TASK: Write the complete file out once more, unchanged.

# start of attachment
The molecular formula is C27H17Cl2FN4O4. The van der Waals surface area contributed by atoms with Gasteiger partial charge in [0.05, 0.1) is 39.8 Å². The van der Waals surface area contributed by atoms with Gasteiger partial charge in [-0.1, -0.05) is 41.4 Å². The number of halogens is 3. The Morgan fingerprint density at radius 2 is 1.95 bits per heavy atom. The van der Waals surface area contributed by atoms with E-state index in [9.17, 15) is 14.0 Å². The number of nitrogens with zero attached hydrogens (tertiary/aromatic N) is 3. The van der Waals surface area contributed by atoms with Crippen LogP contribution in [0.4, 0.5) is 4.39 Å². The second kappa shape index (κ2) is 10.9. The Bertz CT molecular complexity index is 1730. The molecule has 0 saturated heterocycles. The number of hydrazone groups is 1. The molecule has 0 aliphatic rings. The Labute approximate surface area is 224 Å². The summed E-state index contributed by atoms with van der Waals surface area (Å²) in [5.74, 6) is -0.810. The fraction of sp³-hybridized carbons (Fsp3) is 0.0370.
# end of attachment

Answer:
The molecular formula is C27H17Cl2FN4O4. The van der Waals surface area contributed by atoms with Gasteiger partial charge in [0.05, 0.1) is 39.8 Å². The van der Waals surface area contributed by atoms with Gasteiger partial charge in [-0.1, -0.05) is 41.4 Å². The number of halogens is 3. The Morgan fingerprint density at radius 2 is 1.95 bits per heavy atom. The van der Waals surface area contributed by atoms with E-state index in [9.17, 15) is 14.0 Å². The number of nitrogens with zero attached hydrogens (tertiary/aromatic N) is 3. The van der Waals surface area contributed by atoms with Crippen LogP contribution in [0.4, 0.5) is 4.39 Å². The second kappa shape index (κ2) is 10.9. The Bertz CT molecular complexity index is 1730. The molecule has 0 saturated heterocycles. The number of hydrazone groups is 1. The molecule has 0 aliphatic rings. The Labute approximate surface area is 224 Å². The summed E-state index contributed by atoms with van der Waals surface area (Å²) in [5.74, 6) is -0.810. The fraction of sp³-hybridized carbons (Fsp3) is 0.0370.